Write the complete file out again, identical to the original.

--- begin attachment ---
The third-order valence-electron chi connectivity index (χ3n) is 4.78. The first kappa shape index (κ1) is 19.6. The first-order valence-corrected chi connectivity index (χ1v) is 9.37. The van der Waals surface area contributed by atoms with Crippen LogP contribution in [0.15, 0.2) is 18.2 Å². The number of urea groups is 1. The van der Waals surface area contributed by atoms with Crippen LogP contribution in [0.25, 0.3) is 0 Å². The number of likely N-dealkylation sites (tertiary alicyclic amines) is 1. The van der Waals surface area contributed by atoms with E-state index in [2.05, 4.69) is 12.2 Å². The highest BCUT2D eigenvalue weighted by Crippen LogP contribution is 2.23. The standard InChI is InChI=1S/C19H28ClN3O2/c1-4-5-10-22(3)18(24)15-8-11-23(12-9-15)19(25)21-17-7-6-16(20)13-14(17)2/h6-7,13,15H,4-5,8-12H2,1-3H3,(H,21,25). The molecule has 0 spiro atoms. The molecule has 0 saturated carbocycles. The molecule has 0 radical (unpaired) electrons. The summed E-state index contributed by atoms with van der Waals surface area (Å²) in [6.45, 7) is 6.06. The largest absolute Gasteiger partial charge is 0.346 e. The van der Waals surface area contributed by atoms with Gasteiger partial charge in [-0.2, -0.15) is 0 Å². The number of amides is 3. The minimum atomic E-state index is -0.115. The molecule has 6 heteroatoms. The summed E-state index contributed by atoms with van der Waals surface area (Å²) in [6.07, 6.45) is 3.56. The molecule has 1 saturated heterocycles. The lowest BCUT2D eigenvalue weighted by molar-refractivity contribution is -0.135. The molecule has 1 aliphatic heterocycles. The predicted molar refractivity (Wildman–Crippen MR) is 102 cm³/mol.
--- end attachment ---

The third-order valence-electron chi connectivity index (χ3n) is 4.78. The first kappa shape index (κ1) is 19.6. The first-order valence-corrected chi connectivity index (χ1v) is 9.37. The van der Waals surface area contributed by atoms with Crippen LogP contribution in [0.15, 0.2) is 18.2 Å². The number of urea groups is 1. The van der Waals surface area contributed by atoms with Crippen LogP contribution in [0.25, 0.3) is 0 Å². The number of likely N-dealkylation sites (tertiary alicyclic amines) is 1. The van der Waals surface area contributed by atoms with E-state index in [2.05, 4.69) is 12.2 Å². The highest BCUT2D eigenvalue weighted by Crippen LogP contribution is 2.23. The standard InChI is InChI=1S/C19H28ClN3O2/c1-4-5-10-22(3)18(24)15-8-11-23(12-9-15)19(25)21-17-7-6-16(20)13-14(17)2/h6-7,13,15H,4-5,8-12H2,1-3H3,(H,21,25). The molecule has 0 spiro atoms. The molecule has 0 saturated carbocycles. The molecule has 0 radical (unpaired) electrons. The summed E-state index contributed by atoms with van der Waals surface area (Å²) in [6.45, 7) is 6.06. The largest absolute Gasteiger partial charge is 0.346 e. The van der Waals surface area contributed by atoms with Gasteiger partial charge in [-0.2, -0.15) is 0 Å². The number of amides is 3. The minimum atomic E-state index is -0.115. The molecule has 6 heteroatoms. The summed E-state index contributed by atoms with van der Waals surface area (Å²) in [6.07, 6.45) is 3.56. The molecule has 1 saturated heterocycles. The lowest BCUT2D eigenvalue weighted by molar-refractivity contribution is -0.135. The molecule has 1 aliphatic heterocycles. The predicted molar refractivity (Wildman–Crippen MR) is 102 cm³/mol.